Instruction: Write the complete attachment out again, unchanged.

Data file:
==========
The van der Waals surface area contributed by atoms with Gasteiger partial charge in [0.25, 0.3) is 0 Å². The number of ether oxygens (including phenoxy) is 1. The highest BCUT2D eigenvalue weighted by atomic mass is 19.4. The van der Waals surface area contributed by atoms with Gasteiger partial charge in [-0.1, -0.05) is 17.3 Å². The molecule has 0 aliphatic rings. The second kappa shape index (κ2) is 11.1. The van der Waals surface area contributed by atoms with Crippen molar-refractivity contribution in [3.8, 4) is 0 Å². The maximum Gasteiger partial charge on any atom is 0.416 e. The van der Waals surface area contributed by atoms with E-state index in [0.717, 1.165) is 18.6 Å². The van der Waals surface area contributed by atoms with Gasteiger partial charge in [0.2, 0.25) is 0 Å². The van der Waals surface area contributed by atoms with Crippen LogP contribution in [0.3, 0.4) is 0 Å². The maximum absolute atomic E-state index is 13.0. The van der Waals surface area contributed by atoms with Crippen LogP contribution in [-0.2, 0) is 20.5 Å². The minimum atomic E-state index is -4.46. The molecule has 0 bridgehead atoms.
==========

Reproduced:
The van der Waals surface area contributed by atoms with Gasteiger partial charge in [0.25, 0.3) is 0 Å². The number of ether oxygens (including phenoxy) is 1. The highest BCUT2D eigenvalue weighted by atomic mass is 19.4. The van der Waals surface area contributed by atoms with Gasteiger partial charge in [-0.1, -0.05) is 17.3 Å². The molecule has 0 aliphatic rings. The second kappa shape index (κ2) is 11.1. The van der Waals surface area contributed by atoms with Crippen molar-refractivity contribution in [3.8, 4) is 0 Å². The maximum Gasteiger partial charge on any atom is 0.416 e. The van der Waals surface area contributed by atoms with E-state index in [0.717, 1.165) is 18.6 Å². The van der Waals surface area contributed by atoms with Gasteiger partial charge in [0.2, 0.25) is 0 Å². The van der Waals surface area contributed by atoms with Crippen LogP contribution in [0.3, 0.4) is 0 Å². The maximum absolute atomic E-state index is 13.0. The van der Waals surface area contributed by atoms with Crippen LogP contribution in [-0.2, 0) is 20.5 Å². The minimum atomic E-state index is -4.46. The molecule has 0 bridgehead atoms.